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GENESIS **

Directed by Freddie Hutton-Mills and Bart Ruspoli. Starring Olivia Grant, John Hannah, Chike Okonkwo, Warren Brown. Sci-Fi, UK/Hunary, 116 mins, cert TBC.

Released in the UK by Lionsgate on Download on 9th July and on DVD by on 16th July 2018.

 

As well as taking its title, British science-fiction drama GENESIS also takes the name of its primary setting from the start of The Bible. Here though, Eden is far from an idyllic garden but an underground silo in which the last remaining remnants of humanity struggle to survive. The year is 2069 and a chemical attack has created a post-apocalyptic world in which the air is toxic and people do little more than exist.

 

After an effective opening sequence, the backstory is filled in via narrative exposition from Paul Brooks (John Hannah) before we’re introduced to the aforementioned survivors. As we enter their world we discover a social structure in which the peasants are revolting while an elusive president (Ed Stoppard) offers them ‘some hope, but not too much’ of a better future. Part of that plan is Abel (Chike Okonkwo), an artificial intelligence being created by Dr. Eve Gabriel (Olivia Grant) who can survive in the toxic air and save mankind.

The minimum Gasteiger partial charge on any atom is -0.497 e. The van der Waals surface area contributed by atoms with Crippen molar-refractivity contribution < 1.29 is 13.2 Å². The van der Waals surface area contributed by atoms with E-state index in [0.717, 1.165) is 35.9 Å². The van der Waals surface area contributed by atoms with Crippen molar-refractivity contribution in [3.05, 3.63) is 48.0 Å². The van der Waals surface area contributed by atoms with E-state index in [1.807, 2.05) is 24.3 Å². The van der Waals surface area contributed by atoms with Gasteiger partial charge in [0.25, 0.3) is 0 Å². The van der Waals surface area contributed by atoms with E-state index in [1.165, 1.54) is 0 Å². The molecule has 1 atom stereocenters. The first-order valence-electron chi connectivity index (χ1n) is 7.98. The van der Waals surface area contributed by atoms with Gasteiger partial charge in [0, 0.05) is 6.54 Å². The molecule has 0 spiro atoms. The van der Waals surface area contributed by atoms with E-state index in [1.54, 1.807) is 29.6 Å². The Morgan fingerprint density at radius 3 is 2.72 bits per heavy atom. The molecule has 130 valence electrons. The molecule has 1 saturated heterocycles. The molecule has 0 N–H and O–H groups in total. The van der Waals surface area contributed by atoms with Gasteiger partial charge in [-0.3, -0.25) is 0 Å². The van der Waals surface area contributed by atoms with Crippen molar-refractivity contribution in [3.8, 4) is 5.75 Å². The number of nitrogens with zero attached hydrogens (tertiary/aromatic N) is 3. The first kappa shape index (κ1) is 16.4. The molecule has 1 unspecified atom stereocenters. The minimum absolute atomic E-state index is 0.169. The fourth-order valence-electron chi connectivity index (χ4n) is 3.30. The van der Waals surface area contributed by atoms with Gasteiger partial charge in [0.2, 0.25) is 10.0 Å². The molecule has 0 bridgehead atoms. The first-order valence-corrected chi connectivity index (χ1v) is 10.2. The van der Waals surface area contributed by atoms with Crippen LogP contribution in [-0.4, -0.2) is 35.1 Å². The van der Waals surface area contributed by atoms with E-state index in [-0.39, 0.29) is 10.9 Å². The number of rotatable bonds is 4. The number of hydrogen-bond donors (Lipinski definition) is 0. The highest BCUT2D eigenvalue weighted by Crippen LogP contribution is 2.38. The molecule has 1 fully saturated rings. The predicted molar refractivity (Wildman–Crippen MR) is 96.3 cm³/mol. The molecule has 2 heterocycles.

Abel’s own intelligence however soon evolves and the time-honoured notion of what it means to be human that is so oft-explored in science-fiction rears its head once more. Can humanity control what it has created? Will they end up simply destroying one another before they find out?

 

The script draws on many influences from the sci-fi genre, from Isaac Asimov to BLADE RUNNER and EX MACHINA to THE TERMINATOR, and its ambition is to be applauded. There are more words than warfare here and while it’s hardly an original set-up, there are some original ideas alongside some slick special effects.

 

Herein however lies the crux of the film’s downfall – the many themes and multiple story strands weigh it down. Motives become muddled, story strands struggle for screen time, characters get barely stretched beyond thumbnail sketches, themes become undermined and all that is before a mid-point plot twist. While the tone remains consistent, it relies on a script that needed trimming down and required a more concise focus before the cameras started to role.

 

It does end on a cliff-hanger and subsequently it comes as no surprise to learn that this is just part one of a planned trilogy. Whether the following two films materialise remains to be seen but from the set-up, it does appear as though part two will be a more stripped-down film with a more focal central narrative.

 

The question is though, will it retain any of the small doses of originality that are the main selling point of this?

 

PHIL SLATTER

 

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 © 2000 - 2018